The Astoria City Council meeting appeared carefully orchestrated Monday as the city bids farewell to controversial Parks Director J.P. Moss and welcomes new parks leader Angela Cosby.
Moss talked about his history with the city beginning with his work as a consultant on the Aquatic Center. He reminded the council that in 2009 the city was ready to close the center rather than continue to pour money into the operation which had grown to approximately a half million dollars a year. Now that expense is between $75,000 and $100,000 annually. When Moss first arrived the Aquatic Center was closed frequently and there was confusion with the public never knowing for certain the hours and days of operation fro the pool. Today he says the center is open everyday the same hours and the facility is scheduled to allow multiple groups to use it at the same time including the ready availability of lap swimming. Moss introduced a series of swim classes that helped raise revenue and established a rigorous training program for life guards. Mayor read a letter from an Astoria man telling the story of his rescue by a Aquatic Center life guard. Ralph Wirfs letter detailed how he had tried the water slide for the first time and ran into trouble when he hit his head on the bottom of the slide. An alert life guard pulled him out when Wirfs said he became disoriented underwater after suffering hitting his head not once, but twice when coming up for air. Wirfs was on hand at the meeting and so was his rescuer who accepted a big hug and flowers from Wirfs as a thank you. It was a touching moment and put an exclamation point on the need to continue the training programs that Moss has insisted upon.
In other action Monday night;
The council also placed their seal of approval on the new plan for city trails. The plan is a major refinement of a plan the city had approved several years ago for the trail system that winds through the urban forest and along the river. Community Development involved the public in the process of determining priorities for the repair of those trails damaged in the 2007 December storms and polled user groups on improvements that might be made. The majority of users want the city to focus on repairing the system before going on to provide any enhancements. The city worked with the assistance of the city parks department in formulating the new plan along with help from the National Parks Service with one of their local interns doing some of the legwork.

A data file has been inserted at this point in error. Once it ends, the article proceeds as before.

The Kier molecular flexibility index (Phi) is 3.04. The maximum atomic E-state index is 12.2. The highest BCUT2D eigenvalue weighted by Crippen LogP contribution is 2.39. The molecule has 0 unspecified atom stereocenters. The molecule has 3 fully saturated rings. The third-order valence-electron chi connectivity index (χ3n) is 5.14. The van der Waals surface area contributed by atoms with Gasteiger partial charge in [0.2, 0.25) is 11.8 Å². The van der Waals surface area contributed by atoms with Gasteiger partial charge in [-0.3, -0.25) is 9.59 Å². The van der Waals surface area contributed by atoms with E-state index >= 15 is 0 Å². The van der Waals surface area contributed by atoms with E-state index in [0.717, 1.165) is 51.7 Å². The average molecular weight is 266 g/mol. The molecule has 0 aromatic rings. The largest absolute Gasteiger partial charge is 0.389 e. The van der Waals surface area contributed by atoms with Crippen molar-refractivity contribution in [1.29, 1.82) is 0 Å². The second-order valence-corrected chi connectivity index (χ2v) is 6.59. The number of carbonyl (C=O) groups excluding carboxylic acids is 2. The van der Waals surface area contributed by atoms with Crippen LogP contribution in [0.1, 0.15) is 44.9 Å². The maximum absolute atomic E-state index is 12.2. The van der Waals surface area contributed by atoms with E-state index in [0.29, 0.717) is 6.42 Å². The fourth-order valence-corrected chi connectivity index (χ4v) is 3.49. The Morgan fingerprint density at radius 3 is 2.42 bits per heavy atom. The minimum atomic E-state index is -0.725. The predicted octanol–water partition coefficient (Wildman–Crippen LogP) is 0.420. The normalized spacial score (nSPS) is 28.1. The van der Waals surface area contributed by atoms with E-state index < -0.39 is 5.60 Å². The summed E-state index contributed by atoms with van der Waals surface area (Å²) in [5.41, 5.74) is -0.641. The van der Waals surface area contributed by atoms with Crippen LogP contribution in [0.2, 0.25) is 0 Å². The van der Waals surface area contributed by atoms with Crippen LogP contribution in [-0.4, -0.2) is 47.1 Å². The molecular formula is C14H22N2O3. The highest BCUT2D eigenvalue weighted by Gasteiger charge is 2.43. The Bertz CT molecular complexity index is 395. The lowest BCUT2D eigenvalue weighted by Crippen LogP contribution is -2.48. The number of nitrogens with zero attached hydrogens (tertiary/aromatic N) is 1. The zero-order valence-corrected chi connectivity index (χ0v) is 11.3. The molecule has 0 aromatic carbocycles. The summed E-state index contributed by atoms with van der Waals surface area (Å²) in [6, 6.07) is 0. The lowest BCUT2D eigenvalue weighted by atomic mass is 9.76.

The Senior Center project will be a large one involving remodeling the building adding a kitchen and dining hall in the basement area which will become home to the loaves and fishes program as well. The preliminary plan includes electrical, heating and, plumbing improvements throughout the building. Funding is through the Community Development Block Grant Program. The City Council approved the next steps which includes authorizing staff to look for a grant administrator to oversee the details and a firm that will handle design and engineering details for the Senior Center project.
The Astoria Police Department has already applied for a grant to fund special pedestrian-focused enforcement but asked for formal council approval. According to the City Manager Paul Benoit the deadline to apply had a very short timeline so the department applied before the council approved to meet that deadline. Councilor Herzig asked that the police give the public notice of those enforcement efforts but the council did not make it a directive. The grant is small at $1,400 and covers the cost of staff time to perform the enforcement operations.